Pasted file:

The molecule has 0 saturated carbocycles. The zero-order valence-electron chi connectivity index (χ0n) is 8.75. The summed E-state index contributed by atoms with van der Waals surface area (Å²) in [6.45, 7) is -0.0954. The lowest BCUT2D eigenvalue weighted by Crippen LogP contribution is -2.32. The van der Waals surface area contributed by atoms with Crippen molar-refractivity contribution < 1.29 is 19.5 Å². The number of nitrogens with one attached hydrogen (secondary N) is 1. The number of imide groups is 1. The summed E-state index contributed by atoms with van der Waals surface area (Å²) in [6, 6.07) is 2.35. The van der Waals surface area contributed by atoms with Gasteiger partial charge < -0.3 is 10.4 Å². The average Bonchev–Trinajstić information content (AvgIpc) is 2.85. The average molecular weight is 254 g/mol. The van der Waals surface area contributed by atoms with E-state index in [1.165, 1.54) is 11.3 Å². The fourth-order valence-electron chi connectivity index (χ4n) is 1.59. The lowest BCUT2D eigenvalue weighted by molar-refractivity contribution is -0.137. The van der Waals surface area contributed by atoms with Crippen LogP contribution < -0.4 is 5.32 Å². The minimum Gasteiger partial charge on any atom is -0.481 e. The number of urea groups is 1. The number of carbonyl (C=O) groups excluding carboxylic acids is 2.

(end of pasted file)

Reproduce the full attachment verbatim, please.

The molecule has 0 saturated carbocycles. The zero-order valence-electron chi connectivity index (χ0n) is 8.75. The summed E-state index contributed by atoms with van der Waals surface area (Å²) in [6.45, 7) is -0.0954. The lowest BCUT2D eigenvalue weighted by Crippen LogP contribution is -2.32. The van der Waals surface area contributed by atoms with Crippen molar-refractivity contribution < 1.29 is 19.5 Å². The number of nitrogens with one attached hydrogen (secondary N) is 1. The number of imide groups is 1. The summed E-state index contributed by atoms with van der Waals surface area (Å²) in [6, 6.07) is 2.35. The van der Waals surface area contributed by atoms with Gasteiger partial charge < -0.3 is 10.4 Å². The average Bonchev–Trinajstić information content (AvgIpc) is 2.85. The average molecular weight is 254 g/mol. The van der Waals surface area contributed by atoms with E-state index in [1.165, 1.54) is 11.3 Å². The fourth-order valence-electron chi connectivity index (χ4n) is 1.59. The lowest BCUT2D eigenvalue weighted by molar-refractivity contribution is -0.137. The van der Waals surface area contributed by atoms with Crippen LogP contribution < -0.4 is 5.32 Å². The minimum Gasteiger partial charge on any atom is -0.481 e. The number of urea groups is 1. The number of carbonyl (C=O) groups excluding carboxylic acids is 2.